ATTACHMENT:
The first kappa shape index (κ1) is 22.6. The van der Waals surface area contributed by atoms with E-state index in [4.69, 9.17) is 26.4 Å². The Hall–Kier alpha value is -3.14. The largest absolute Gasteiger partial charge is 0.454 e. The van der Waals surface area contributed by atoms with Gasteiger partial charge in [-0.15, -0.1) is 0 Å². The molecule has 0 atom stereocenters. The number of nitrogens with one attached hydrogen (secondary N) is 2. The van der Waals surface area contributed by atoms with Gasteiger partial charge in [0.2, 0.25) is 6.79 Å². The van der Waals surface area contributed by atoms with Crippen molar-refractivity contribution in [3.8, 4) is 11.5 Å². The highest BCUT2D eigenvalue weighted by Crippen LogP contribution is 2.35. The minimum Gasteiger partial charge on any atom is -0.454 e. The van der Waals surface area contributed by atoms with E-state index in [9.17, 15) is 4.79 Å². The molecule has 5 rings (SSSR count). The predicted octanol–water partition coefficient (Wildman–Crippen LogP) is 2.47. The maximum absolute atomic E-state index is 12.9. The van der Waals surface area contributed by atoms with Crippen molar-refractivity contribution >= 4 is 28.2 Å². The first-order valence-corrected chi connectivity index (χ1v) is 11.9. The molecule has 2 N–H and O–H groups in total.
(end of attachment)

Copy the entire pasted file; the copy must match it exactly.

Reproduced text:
The first kappa shape index (κ1) is 22.6. The van der Waals surface area contributed by atoms with E-state index in [4.69, 9.17) is 26.4 Å². The Hall–Kier alpha value is -3.14. The largest absolute Gasteiger partial charge is 0.454 e. The van der Waals surface area contributed by atoms with Gasteiger partial charge in [-0.15, -0.1) is 0 Å². The molecule has 0 atom stereocenters. The number of nitrogens with one attached hydrogen (secondary N) is 2. The van der Waals surface area contributed by atoms with Gasteiger partial charge in [0.2, 0.25) is 6.79 Å². The van der Waals surface area contributed by atoms with Crippen molar-refractivity contribution in [3.8, 4) is 11.5 Å². The highest BCUT2D eigenvalue weighted by Crippen LogP contribution is 2.35. The minimum Gasteiger partial charge on any atom is -0.454 e. The van der Waals surface area contributed by atoms with E-state index in [9.17, 15) is 4.79 Å². The molecule has 5 rings (SSSR count). The predicted octanol–water partition coefficient (Wildman–Crippen LogP) is 2.47. The maximum absolute atomic E-state index is 12.9. The van der Waals surface area contributed by atoms with Crippen molar-refractivity contribution >= 4 is 28.2 Å². The first-order valence-corrected chi connectivity index (χ1v) is 11.9. The molecule has 2 N–H and O–H groups in total.